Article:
While the field of international development falls shy of a clear definition, it is intrinsically connected to human development. Graduates of this sphere are the ones who inspire global efforts to beat poverty and all kinds of inequality, and also encourage worldwide improvements in areas such as health, education and sustainability.
For any aspiring student with a passion for making a difference, international development and all its accompanying pathways represent the ideal route into this rewarding field.
“I studied natural science as an undergraduate, and whilst doing that course, I got involved with the Labour Party, especially around issues of poverty and inequality,” said Mann Virdee, former student of the MSc in Emerging Economies and International Development at King’s College London.
“After I graduated, I wanted to focus on these issues in more detail, and felt that this particular masters… was really the best course to do that.”
Mann Virdee. Image courtesy of King’s College London.
Kings’ broad, non-specialised approach to understanding today’s global economic and political realities meant Mann’s scientific background did not affect his application. In fact, his undergraduate degree in natural science allowed him to draw on both theories and empirical analysis – skills that turned out to be incredibly useful in this particular line of work.
“Coming from a science background didn’t prevent me getting onto this course because I actually spent a lot of time outside my undergraduate degree focussing on politics, poverty and inequality, which prepared me for the topics on this course,” he said.
Mann’s studies encompassed a wide variety of data, including a nation’s gross domestic product or average per capita income, maternal survival and literacy rates, as well as things like life expectancy, human rights and political freedoms. Though similar, international development is not to be confused with humanitarian aid or disaster relief, which seek to provide short-term solutions to global emergencies – international development, on the other hand, strives for long-term, sustainable goals.
“During my undergraduate studies I got involved with international development issues through politics,” said Mann. “I found that poverty was political and this masters course has specialists in poverty and inequality… I became very interested in [these] issues… and a lot of the members of staff are also experts in this, and that was really one of the reasons that inspired me to choose this course.”
Image courtesy of King’s College London.
It’s always a wise choice to consider the reputation of faculty when deciding on a university, and Mann says that the quality of the teaching staff at King’s was a big draw when choosing this course. Andy Sumner, for example, a reader in international development of Co-Director of King’s International Development Institute, is a specialist in the fields of poverty theory and concepts, and the causes of global poverty.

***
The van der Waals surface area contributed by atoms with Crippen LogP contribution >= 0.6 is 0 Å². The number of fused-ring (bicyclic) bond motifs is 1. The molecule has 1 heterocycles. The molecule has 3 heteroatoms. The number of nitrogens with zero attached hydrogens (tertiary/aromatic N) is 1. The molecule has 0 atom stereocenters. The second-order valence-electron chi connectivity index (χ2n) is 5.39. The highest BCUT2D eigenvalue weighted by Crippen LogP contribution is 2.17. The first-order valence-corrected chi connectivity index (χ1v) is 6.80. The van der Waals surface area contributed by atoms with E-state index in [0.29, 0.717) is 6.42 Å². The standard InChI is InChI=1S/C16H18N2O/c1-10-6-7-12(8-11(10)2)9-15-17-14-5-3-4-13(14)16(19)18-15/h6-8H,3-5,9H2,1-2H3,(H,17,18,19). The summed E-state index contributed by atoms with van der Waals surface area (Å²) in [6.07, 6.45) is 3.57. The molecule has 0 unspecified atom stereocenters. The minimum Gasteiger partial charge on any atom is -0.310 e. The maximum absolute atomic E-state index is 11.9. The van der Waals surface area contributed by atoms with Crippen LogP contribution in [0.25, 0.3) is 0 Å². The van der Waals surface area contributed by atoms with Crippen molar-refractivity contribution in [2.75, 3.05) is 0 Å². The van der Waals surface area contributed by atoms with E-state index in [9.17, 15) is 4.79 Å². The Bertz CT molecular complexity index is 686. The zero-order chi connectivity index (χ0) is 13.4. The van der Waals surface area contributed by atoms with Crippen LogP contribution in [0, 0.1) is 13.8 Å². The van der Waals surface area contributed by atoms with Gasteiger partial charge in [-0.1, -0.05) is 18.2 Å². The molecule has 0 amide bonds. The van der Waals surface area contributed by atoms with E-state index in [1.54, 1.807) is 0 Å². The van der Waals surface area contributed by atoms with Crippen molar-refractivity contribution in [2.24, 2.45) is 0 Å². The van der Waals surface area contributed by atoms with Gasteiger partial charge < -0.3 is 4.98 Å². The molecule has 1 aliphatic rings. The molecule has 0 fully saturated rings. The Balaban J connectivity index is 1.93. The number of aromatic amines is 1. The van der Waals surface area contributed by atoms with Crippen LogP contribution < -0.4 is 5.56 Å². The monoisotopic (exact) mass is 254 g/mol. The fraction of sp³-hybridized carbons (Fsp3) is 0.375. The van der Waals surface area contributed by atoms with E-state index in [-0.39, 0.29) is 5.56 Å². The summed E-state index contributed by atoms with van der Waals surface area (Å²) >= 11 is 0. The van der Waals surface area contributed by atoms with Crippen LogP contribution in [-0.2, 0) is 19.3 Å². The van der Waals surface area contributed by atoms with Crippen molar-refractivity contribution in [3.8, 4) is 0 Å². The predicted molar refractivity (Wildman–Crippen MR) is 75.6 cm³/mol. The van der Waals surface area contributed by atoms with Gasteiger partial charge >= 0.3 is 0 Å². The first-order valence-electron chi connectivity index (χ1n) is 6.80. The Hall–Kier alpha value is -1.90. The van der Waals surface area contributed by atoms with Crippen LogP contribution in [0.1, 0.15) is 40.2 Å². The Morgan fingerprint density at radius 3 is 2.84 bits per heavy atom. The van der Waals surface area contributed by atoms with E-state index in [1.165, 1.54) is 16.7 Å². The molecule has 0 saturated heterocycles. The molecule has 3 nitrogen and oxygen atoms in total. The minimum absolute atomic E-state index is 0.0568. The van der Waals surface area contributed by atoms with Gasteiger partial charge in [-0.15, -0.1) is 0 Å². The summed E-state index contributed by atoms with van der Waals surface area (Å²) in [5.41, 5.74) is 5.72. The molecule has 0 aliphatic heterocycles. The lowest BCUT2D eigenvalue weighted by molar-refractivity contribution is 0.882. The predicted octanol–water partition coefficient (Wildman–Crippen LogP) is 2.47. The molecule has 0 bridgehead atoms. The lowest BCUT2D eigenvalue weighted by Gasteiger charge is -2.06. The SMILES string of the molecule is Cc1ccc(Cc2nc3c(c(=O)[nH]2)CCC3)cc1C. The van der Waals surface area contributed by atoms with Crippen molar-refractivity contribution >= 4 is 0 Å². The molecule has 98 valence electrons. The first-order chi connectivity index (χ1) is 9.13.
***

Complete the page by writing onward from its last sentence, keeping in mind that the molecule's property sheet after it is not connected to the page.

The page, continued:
On top of his career as an esteemed academic, Sumner also served as U.K. representative and Vice-President of the European Association of Development Research and Training Institutes between 2008-2014, and a council member of the Development Studies Association from 2000-2014. His knowledge and expertise in the field meant he was listed in Foreign Policy Magazine’s ‘Top 100 Global Thinkers’, and now serves as Deputy Editor of the Global Policy journal.
“King’s has an outstanding reputation and before I started the course I had a word with Peter Kingstone, who is one of the hiring directors of the Institute, and he told me about the staff they were hiring – because it was a new Institute – and really that they were hiring staff from all over the world. It was something that really appealed to me,” said Mann.
Upon completing his masters, Mann delved into the professional sphere with confidence and specialised expertise. Without his King’s experience, he believes he would have already missed out on a wealth of valuable work opportunities.
“Since I’ve graduated, I’ve produced a video where I interviewed Tony Blair and Gordon Brown and some Secretaries of State for international development and why it’s something that needs to be kept firmly at the top of the agenda, especially in a time of domestic austerity,” he said.
“For anybody considering doing a masters… I’d say that King’s is really one of the best places you can do it. Its location means that you’re best placed to be in touch with policy makers or NGOs and the academic standing of the people here at King’s is really second to none, it’s really quite amazing.”
Kings’ central London location is another perk for students of international development – not only are they studying at one of the U.K. capital’s most respected institutions, they are also positioned at the heart of one of Europe’s, and the world’s, humanitarian and political hubs.
“I think for somebody interested in development issues, a lot of NGOs are based in London, and it’s very easy to find networking events and events in parliament on global health and things like this. Really, London is the best place to be for a course like this,” said Mann.
Image courtesy of King’s College London.
King’s College London is a world top 20 institution, ranked 19 in the most recent QS World University Rankings. The institution is internationally renowned for the high quality of its provisions, as well as for the global impact of a talented network of alumni. Looking ahead at a world that depends on being better connected, King’s has the advantage of offering disciplines that connect across different cultures, subjects, institutions and geographies. Not least of its advantages is its position in Central London, a truly international city with close connections to knowledge and influence that enrich university life in practical and inspiring ways.